chapter  9
16 Pages

Queering the Inorganic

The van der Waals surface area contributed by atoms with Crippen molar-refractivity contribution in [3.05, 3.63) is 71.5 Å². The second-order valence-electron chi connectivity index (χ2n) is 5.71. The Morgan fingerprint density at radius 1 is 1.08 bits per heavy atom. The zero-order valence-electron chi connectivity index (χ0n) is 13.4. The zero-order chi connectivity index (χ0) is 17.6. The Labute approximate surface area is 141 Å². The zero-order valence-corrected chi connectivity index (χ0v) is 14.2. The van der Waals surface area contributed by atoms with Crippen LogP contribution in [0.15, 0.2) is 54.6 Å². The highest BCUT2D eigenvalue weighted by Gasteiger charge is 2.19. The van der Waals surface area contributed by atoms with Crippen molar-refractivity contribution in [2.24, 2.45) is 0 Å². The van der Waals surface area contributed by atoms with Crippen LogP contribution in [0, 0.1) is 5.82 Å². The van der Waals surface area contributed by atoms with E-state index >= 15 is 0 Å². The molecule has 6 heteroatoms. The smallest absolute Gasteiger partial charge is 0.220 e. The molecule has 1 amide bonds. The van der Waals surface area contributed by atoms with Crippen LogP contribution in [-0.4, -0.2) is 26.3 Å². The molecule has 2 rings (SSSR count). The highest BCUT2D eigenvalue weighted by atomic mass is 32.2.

This chapter relates the strategies of resistance in funeral rituals among gay identified men in Sweden to the so-called anti-social strand in queer theory represented by Lee Edelman. He therefore thinks that queer theory should try to resist all attempts to make the queer comprehensible and meaningful. Queer is thus the opposite of the Child and challenges the heteronormative society's quasi-religious hope for a future fusion, securing eternal life. In this "secular theology" the queer can never be regarded as anything but egoistic, destructive, and without a future in short: death. Another way of dealing with the death of gay men in a heteronormative culture, relates to how the dying person and his survivors persisted in their claims that the homosexual was a loss worth mourning. Whereas ideal heterosexuality symbolizes social and life-giving acts making the future possible, homosexual sex, at its core, is non-reproductive. Edelman tends to substantiate the idea of reproductive futurism which ironically makes him heteronormative.